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Ask the Expert Question-and-Answer Archive

by Ron Joseph

February, 2009

Zinc Metal Spraying

Q. We have a requirement from a large company to zinc metal spray and then paint with 2 part epoxy our zintec 2 metre cubicles 2 mm thick. The application is for a oil rig in the North Sea in the UK. The cubicle type is our standard 2 metre design 2 metres tall and 60 cm wide square, 2 mm thick.

We have had quotes back but this is very expensive £720 each a cubicle and they have also stated we would need to increase thickness of the metal to 3mm and increase hole sizes. Firstly is this necessary are we going overboard with the corrosion protection do we need to change the thickness?. Is there a cheaper alternative that we offer the same type of protection at a more sensible price.

Any advice would be greatly appreciated

A. It appears that the specification your customer sent is intended for hot rolled steel and not cold rolled steel. You are correct in saying that the thin steel sheet metal panels will be deformed.

The Steel Structures Painting Council (SSPC) provides specifications for your application. Unfortunately, I don’t have a copy with me, but you can purchase the manual from the SSPC web site.

If this were my project, I would probably purchase hot dip galvanized steel and if at all possible avoid having to weld the metal, since that will destroy the galvanizing. After fabrication of the panels apply a zinc phosphate pretreatment. If you don’t have the capabilities to perform this in house (bear in mind, this is not a paint), then search for a job shop (custom coating shop) in your local area who has these capabilities. In the US the specification for the zinc phosphate process is TT-C-490 Type I. You can purchase a copy of the spec online. However, I'm confident there is a companion BS specification for this process and job shops who perform the process will know exactly what I’m referring to.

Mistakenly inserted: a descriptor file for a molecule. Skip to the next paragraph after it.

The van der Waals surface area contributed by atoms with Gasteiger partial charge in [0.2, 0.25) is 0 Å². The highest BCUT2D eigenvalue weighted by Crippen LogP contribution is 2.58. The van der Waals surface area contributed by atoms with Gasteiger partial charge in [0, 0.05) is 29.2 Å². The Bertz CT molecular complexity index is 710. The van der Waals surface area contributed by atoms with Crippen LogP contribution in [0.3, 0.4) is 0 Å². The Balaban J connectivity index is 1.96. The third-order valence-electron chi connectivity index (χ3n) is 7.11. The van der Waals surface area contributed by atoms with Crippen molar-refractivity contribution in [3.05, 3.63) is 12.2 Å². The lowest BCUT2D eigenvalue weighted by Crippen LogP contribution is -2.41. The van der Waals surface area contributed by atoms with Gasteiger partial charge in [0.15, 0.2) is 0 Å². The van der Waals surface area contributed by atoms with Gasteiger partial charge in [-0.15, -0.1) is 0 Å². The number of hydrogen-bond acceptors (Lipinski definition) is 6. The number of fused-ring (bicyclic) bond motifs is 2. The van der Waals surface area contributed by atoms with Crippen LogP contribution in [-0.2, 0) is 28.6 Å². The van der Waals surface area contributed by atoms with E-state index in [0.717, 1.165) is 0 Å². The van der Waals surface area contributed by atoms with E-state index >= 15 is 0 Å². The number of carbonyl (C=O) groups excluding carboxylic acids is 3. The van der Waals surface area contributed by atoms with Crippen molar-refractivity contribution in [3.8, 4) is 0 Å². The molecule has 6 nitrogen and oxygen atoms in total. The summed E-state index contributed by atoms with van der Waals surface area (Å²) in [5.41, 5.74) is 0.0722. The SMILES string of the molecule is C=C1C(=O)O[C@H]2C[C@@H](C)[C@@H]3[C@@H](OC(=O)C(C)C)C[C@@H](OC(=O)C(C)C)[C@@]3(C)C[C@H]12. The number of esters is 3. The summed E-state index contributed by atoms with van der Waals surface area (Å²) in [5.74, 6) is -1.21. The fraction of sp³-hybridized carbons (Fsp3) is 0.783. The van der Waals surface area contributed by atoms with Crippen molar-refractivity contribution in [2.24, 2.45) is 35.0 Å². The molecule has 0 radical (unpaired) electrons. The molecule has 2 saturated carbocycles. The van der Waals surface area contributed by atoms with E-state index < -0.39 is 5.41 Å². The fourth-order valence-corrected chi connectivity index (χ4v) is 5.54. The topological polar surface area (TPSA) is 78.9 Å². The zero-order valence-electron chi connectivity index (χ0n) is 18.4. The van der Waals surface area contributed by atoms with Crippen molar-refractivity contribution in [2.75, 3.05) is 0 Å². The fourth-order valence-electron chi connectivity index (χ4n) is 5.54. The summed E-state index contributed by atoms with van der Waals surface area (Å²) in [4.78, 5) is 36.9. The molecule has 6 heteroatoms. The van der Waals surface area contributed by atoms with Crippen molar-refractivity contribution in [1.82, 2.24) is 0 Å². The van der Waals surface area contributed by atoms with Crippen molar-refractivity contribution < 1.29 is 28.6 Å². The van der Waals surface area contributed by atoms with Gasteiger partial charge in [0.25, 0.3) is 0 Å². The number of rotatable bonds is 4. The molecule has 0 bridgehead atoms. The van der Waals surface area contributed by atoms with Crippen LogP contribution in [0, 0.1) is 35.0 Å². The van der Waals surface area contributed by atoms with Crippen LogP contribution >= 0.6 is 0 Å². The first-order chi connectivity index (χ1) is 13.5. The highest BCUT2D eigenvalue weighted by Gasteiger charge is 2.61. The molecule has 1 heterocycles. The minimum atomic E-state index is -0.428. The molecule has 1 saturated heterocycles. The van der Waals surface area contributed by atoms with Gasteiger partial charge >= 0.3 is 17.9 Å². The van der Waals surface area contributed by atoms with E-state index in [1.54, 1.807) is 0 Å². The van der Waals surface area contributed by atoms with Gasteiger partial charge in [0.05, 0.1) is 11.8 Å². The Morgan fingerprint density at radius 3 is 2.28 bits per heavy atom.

Soon after applying the zinc phosphate apply one or two coats of a high build epoxy primer followed by two coats of polyurethane. PLEASE insure that all the edges, sharp points, edges around cut holes, etc. are adequately protected. Once the panels are exposed to the marine atmosphere it is the edges that will corrode first, and then the corrosion will work its way under the painting film, creeping inwards. Therefore edge protection is critical.

Perform excellent QC to insure that your film thickness is adequate in all areas. Remember, corrosion will commence at the weak areas and then progress.

I don't know who supplies marine paints in the UK, but in the US, Carboline and PPG Ameron cater to the off-shore drilling industry. Research the paint companies in the UK who sell to the marine industry (ships, barges, off-shore drilling, etc.) They will carry the paints you require.


Ron Joseph

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